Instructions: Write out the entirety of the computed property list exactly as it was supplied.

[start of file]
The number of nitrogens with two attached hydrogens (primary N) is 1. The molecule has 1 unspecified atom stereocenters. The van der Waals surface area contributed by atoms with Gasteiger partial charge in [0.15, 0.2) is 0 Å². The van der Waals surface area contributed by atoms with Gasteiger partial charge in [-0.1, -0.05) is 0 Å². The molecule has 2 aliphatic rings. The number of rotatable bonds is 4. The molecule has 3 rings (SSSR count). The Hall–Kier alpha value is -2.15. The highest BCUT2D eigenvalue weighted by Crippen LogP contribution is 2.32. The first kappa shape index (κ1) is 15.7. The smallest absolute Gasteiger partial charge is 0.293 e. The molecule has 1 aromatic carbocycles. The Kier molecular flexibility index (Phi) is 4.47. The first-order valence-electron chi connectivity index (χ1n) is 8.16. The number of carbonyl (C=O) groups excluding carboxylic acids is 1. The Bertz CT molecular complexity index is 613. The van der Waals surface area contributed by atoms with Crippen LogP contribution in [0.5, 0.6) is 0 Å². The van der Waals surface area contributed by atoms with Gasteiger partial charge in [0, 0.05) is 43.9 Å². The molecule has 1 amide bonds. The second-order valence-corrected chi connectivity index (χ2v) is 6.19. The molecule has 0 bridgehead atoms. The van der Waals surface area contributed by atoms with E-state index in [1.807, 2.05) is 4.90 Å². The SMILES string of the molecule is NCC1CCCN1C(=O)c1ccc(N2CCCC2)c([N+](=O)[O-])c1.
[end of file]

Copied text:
The number of nitrogens with two attached hydrogens (primary N) is 1. The molecule has 1 unspecified atom stereocenters. The van der Waals surface area contributed by atoms with Gasteiger partial charge in [0.15, 0.2) is 0 Å². The van der Waals surface area contributed by atoms with Gasteiger partial charge in [-0.1, -0.05) is 0 Å². The molecule has 2 aliphatic rings. The number of rotatable bonds is 4. The molecule has 3 rings (SSSR count). The Hall–Kier alpha value is -2.15. The highest BCUT2D eigenvalue weighted by Crippen LogP contribution is 2.32. The first kappa shape index (κ1) is 15.7. The smallest absolute Gasteiger partial charge is 0.293 e. The molecule has 1 aromatic carbocycles. The Kier molecular flexibility index (Phi) is 4.47. The first-order valence-electron chi connectivity index (χ1n) is 8.16. The number of carbonyl (C=O) groups excluding carboxylic acids is 1. The Bertz CT molecular complexity index is 613. The van der Waals surface area contributed by atoms with Crippen LogP contribution in [0.5, 0.6) is 0 Å². The van der Waals surface area contributed by atoms with Gasteiger partial charge in [0, 0.05) is 43.9 Å². The molecule has 1 amide bonds. The second-order valence-corrected chi connectivity index (χ2v) is 6.19. The molecule has 0 bridgehead atoms. The van der Waals surface area contributed by atoms with E-state index in [1.807, 2.05) is 4.90 Å². The SMILES string of the molecule is NCC1CCCN1C(=O)c1ccc(N2CCCC2)c([N+](=O)[O-])c1.